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7 Important PPP Questions Answered

Smart Summary

  • You’re required to spend at least 75% of your loan on payroll costs, but there are creative ways to get it done if you’re struggling.
  • If you haven’t spent your PPP funds yet and your 8 weeks is running out, you could have major problems getting forgiveness because of FTE calculations.
  • You can use a cash or accrual basis for loan purposes, but cash is recommended to be safe.

So much has changed since the applications for Paycheck Protection Program (“PPP”) loans opened up on April 3. After nearly two months of government-ordered lockdowns, many business owners are preparing to open their doors as states around the country roll out their plans for reopening the economy. But as businesses prepare to re-open, there are still many outstanding questions surrounding PPP loans. We’ve compiled answers to 7 of the most common questions we’re frequently fielding about PPP loans and best practices for businesses that have already secured PPP funding.

  1. Am I required to spend 75% of my loan amount on payroll costs?
  2. What happens if I don’t spend 75% on payroll costs?
  3. How can I get to the 75% spending requirement if I’m behind?
  4. I received my PPP loan 6 weeks ago and haven’t spent it because I’m just now able to open up. Am I in trouble?
  5. How do I calculate FTEs for forgiveness calculations?
  6. Are “permitted expenditures” over the 8-week period based on a cash or accrual basis?
  7. When I applied for the loan, my business was uncertain, but has actually performed quite well since I received my money. Should I give the money back?

Am I required to spend 75% of my loan amount on payroll costs?

Yes. Under Interim Final Rule 1 issued by the U.S. Small Business Administration (“SBA”) and the U.S. Treasury Department (“Treasury”), it is clear that spending 75% of your entire loan amount on payroll costs is a required use of the loan funds.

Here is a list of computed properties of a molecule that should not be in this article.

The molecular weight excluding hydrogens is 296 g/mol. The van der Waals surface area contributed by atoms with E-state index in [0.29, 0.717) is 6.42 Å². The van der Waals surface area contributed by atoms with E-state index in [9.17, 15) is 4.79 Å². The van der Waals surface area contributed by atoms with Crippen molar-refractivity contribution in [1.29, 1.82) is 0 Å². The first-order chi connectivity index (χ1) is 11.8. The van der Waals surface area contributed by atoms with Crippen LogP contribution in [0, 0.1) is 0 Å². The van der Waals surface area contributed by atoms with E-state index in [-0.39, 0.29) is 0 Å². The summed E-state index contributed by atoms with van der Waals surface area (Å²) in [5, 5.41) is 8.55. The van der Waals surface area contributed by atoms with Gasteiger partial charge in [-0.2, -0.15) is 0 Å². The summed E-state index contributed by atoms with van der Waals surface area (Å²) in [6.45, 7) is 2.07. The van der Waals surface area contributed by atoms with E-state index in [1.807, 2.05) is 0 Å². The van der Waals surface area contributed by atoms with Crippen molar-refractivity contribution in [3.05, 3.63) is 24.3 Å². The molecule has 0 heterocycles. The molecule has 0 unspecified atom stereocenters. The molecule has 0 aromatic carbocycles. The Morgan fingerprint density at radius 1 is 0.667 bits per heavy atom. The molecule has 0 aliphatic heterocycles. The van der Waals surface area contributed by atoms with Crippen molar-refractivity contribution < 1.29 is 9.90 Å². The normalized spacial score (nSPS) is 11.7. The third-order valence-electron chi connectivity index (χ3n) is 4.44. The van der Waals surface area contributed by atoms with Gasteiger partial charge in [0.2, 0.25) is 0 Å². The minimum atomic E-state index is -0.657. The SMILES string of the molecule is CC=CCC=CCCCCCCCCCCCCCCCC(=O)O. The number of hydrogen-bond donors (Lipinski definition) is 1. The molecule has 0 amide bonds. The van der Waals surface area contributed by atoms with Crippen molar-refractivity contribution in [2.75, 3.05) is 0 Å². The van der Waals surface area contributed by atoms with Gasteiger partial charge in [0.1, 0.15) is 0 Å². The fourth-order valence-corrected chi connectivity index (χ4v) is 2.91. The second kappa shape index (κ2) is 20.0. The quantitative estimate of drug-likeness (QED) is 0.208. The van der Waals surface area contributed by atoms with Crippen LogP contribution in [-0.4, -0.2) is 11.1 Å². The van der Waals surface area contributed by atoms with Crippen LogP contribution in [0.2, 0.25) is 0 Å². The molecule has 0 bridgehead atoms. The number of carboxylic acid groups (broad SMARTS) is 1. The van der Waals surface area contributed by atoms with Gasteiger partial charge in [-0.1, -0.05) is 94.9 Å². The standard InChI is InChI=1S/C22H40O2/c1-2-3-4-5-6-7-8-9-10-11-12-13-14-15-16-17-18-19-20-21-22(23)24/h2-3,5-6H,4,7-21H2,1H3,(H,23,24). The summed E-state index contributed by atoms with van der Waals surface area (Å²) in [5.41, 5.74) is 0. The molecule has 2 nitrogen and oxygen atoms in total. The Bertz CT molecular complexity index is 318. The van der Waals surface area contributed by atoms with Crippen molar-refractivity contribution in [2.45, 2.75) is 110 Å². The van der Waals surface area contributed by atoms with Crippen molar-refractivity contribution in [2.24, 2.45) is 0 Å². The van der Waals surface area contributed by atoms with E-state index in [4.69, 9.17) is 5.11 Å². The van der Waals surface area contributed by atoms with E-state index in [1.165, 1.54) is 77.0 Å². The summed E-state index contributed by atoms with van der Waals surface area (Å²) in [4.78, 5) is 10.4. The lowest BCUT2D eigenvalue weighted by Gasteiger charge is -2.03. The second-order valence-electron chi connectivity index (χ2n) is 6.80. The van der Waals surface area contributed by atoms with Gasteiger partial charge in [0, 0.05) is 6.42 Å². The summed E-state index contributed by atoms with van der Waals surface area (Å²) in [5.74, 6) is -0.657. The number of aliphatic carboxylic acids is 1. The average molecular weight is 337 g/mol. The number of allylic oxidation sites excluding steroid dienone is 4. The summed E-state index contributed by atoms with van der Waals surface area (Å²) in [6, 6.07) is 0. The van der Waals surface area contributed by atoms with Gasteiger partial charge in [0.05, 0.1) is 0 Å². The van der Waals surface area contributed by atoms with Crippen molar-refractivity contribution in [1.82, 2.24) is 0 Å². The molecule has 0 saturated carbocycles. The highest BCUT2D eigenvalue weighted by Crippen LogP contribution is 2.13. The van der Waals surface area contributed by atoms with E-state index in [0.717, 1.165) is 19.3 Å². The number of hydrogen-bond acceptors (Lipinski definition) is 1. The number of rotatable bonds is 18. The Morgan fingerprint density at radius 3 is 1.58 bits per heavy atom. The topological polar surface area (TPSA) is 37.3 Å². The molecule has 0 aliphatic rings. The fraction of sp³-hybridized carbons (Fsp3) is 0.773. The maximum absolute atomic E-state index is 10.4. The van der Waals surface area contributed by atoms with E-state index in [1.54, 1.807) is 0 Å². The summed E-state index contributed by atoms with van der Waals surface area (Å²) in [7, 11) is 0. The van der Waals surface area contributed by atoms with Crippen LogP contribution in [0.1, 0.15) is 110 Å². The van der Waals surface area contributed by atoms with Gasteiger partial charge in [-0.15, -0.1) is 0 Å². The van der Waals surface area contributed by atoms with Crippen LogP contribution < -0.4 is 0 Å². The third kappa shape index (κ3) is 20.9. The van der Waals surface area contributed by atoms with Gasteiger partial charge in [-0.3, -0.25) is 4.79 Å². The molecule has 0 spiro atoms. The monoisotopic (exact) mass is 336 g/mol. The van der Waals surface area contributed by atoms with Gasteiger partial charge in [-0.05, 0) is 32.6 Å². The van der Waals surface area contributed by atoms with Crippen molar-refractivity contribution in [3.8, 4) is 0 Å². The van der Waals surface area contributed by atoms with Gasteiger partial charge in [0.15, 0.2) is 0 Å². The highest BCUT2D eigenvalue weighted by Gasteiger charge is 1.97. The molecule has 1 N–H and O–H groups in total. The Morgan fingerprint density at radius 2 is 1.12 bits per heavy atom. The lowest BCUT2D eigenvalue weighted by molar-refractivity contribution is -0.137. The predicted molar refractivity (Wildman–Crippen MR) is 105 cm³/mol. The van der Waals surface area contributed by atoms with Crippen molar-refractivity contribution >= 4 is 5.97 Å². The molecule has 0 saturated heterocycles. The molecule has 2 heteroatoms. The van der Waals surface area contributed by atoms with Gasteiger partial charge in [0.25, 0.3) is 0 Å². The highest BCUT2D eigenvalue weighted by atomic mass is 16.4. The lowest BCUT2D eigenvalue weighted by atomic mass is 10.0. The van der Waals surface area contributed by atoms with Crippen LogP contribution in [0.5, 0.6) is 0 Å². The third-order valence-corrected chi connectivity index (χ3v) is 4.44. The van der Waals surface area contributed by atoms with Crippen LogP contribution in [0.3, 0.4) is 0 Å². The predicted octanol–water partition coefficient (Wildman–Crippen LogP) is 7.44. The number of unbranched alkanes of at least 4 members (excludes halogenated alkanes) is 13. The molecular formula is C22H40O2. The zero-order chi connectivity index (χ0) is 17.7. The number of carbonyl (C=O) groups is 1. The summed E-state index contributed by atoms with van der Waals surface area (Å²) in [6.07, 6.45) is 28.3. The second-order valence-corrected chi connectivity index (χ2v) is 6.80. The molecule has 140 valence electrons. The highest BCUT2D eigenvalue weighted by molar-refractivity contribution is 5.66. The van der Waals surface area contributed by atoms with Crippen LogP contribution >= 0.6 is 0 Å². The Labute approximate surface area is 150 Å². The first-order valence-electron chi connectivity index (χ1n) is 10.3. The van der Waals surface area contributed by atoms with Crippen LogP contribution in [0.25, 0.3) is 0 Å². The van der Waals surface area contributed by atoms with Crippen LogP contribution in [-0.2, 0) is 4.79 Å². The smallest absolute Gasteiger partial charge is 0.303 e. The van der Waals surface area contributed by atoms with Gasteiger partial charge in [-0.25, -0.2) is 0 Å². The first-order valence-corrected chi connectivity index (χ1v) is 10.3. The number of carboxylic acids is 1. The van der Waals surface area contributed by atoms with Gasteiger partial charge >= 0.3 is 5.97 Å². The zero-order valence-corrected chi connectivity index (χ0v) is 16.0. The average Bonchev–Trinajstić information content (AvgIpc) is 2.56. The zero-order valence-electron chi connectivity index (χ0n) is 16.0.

Interim Final Rule 1 details permitted uses of the loan funds, which include:

  • payroll costs;
  • costs related to employee benefits;
  • rent payments;
  • utility payments;
  • interest payments on any other debt obligation incurred prior to February 15, 2020; and
  • refinancing an EIDL loan received between January 31, 2020 and April 3, 2020.

But it is also important to distinguish this mandate from spending 75% of the PPP funds on payroll costs for purposes of forgiveness. Importantly, after outlining the permitted uses, Interim Final Rule 1 clarifies that “at least 75 percent of the PPP loan proceeds shall be used for payroll costs.” Therefore, using 75% of the PPP proceeds on payroll costs is not only a requirement to have an amount forgiven, but it is a mandate on the use of loan proceeds.

What happens if I don’t spend 75% on payroll costs?

This could potentially be construed as using PPP funds for unauthorized purposes. If you are deemed to have misused the PPP funds, the SBA will direct you to repay those amounts. In the event you knowingly use PPP proceeds for unauthorized purposes, you may be subject to criminal penalties, including fraud.

How can I get to the 75% spending requirement if I’m behind?

Fortunately, the only limit on spending the PPP loan proceeds is that no individual employee may be paid more than $15,384 over the 8-week period after the borrower receives its funds. That means a borrower can spend the money on payroll costs by giving bonuses to various employees in amounts that allows the business to get to 75% of the loan proceeds. As of the writing of this article, there is no restriction on bonuses.

Further, it is important to note that there are no limitations on non-cash benefits, such as employer contributions to health plans, insurance premiums, etc. Therefore, a business could pay its employees up to $15,384 in cash and spend the rest on non-cash benefits. Other creative solutions can help here as well, and my colleagues and I have outlined those in a previous article.

I received my PPP loan 6 weeks ago and haven’t spent it because I’m just now able to open up and bring employees back. Am I in trouble?

Potentially. Your problem is actually twofold:

  1. Because you have not spent any money over the first six weeks of your 8-week period, you have the practical issue of spending the mandated portion of your loan amount over a 2-week period.